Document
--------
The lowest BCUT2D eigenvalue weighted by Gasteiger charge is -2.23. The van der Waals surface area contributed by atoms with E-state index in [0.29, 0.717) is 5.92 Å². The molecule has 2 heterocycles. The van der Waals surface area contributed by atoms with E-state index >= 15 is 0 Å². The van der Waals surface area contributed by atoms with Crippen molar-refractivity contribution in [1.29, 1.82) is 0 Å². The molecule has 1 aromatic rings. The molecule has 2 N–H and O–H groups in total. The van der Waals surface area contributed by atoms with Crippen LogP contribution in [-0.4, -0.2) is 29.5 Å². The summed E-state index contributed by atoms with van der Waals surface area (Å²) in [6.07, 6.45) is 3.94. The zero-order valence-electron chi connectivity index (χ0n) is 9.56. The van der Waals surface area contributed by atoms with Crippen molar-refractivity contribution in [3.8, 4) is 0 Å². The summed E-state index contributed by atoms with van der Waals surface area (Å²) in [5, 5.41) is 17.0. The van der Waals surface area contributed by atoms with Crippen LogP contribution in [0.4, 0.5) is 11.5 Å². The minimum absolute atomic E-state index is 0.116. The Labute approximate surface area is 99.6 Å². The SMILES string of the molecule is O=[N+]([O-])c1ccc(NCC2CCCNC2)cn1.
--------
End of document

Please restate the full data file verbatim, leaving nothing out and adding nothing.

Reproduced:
The lowest BCUT2D eigenvalue weighted by Gasteiger charge is -2.23. The van der Waals surface area contributed by atoms with E-state index in [0.29, 0.717) is 5.92 Å². The molecule has 2 heterocycles. The van der Waals surface area contributed by atoms with E-state index >= 15 is 0 Å². The van der Waals surface area contributed by atoms with Crippen molar-refractivity contribution in [1.29, 1.82) is 0 Å². The molecule has 1 aromatic rings. The molecule has 2 N–H and O–H groups in total. The van der Waals surface area contributed by atoms with Crippen LogP contribution in [-0.4, -0.2) is 29.5 Å². The summed E-state index contributed by atoms with van der Waals surface area (Å²) in [6.07, 6.45) is 3.94. The zero-order valence-electron chi connectivity index (χ0n) is 9.56. The van der Waals surface area contributed by atoms with Crippen molar-refractivity contribution in [3.8, 4) is 0 Å². The summed E-state index contributed by atoms with van der Waals surface area (Å²) in [5, 5.41) is 17.0. The van der Waals surface area contributed by atoms with Crippen LogP contribution in [0.4, 0.5) is 11.5 Å². The minimum absolute atomic E-state index is 0.116. The Labute approximate surface area is 99.6 Å². The SMILES string of the molecule is O=[N+]([O-])c1ccc(NCC2CCCNC2)cn1.